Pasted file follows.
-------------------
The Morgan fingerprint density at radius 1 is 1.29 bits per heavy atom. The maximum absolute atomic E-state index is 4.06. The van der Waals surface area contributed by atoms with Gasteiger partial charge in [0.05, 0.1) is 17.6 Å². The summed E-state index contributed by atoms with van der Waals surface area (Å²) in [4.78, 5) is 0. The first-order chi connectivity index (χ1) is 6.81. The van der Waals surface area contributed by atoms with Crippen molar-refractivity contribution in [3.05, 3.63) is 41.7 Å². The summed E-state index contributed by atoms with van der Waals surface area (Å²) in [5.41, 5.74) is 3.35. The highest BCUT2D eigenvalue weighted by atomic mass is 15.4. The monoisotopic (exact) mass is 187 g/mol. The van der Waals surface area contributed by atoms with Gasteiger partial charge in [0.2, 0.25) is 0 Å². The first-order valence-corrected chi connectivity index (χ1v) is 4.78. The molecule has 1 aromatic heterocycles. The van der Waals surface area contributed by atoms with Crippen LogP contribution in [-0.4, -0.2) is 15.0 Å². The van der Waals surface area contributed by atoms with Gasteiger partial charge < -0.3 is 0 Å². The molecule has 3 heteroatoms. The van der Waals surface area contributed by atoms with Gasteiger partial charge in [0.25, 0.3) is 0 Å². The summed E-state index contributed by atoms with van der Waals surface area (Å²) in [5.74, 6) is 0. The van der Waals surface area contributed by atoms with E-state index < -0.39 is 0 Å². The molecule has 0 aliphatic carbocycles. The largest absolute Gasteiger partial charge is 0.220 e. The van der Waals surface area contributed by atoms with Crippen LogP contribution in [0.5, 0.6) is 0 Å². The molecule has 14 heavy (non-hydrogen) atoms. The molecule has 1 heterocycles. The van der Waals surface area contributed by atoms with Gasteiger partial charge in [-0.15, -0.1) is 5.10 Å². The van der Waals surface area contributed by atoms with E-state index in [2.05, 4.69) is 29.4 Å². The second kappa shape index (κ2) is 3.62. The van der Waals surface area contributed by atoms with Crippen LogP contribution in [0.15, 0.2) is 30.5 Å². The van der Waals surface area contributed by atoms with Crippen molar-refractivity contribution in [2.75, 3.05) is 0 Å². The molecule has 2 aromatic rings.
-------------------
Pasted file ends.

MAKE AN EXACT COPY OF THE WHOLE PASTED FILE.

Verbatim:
The Morgan fingerprint density at radius 1 is 1.29 bits per heavy atom. The maximum absolute atomic E-state index is 4.06. The van der Waals surface area contributed by atoms with Gasteiger partial charge in [0.05, 0.1) is 17.6 Å². The summed E-state index contributed by atoms with van der Waals surface area (Å²) in [4.78, 5) is 0. The first-order chi connectivity index (χ1) is 6.81. The van der Waals surface area contributed by atoms with Crippen molar-refractivity contribution in [3.05, 3.63) is 41.7 Å². The summed E-state index contributed by atoms with van der Waals surface area (Å²) in [5.41, 5.74) is 3.35. The highest BCUT2D eigenvalue weighted by atomic mass is 15.4. The monoisotopic (exact) mass is 187 g/mol. The van der Waals surface area contributed by atoms with Gasteiger partial charge in [0.2, 0.25) is 0 Å². The first-order valence-corrected chi connectivity index (χ1v) is 4.78. The molecule has 1 aromatic heterocycles. The van der Waals surface area contributed by atoms with Crippen LogP contribution in [-0.4, -0.2) is 15.0 Å². The van der Waals surface area contributed by atoms with Gasteiger partial charge < -0.3 is 0 Å². The molecule has 3 heteroatoms. The van der Waals surface area contributed by atoms with Gasteiger partial charge in [0.25, 0.3) is 0 Å². The summed E-state index contributed by atoms with van der Waals surface area (Å²) in [5.74, 6) is 0. The van der Waals surface area contributed by atoms with E-state index < -0.39 is 0 Å². The molecule has 0 aliphatic carbocycles. The largest absolute Gasteiger partial charge is 0.220 e. The van der Waals surface area contributed by atoms with Crippen LogP contribution in [0.5, 0.6) is 0 Å². The molecule has 14 heavy (non-hydrogen) atoms. The molecule has 1 heterocycles. The van der Waals surface area contributed by atoms with Gasteiger partial charge in [-0.15, -0.1) is 5.10 Å². The van der Waals surface area contributed by atoms with E-state index in [2.05, 4.69) is 29.4 Å². The second kappa shape index (κ2) is 3.62. The van der Waals surface area contributed by atoms with Crippen LogP contribution in [0.15, 0.2) is 30.5 Å². The van der Waals surface area contributed by atoms with Crippen molar-refractivity contribution in [2.75, 3.05) is 0 Å². The molecule has 2 aromatic rings.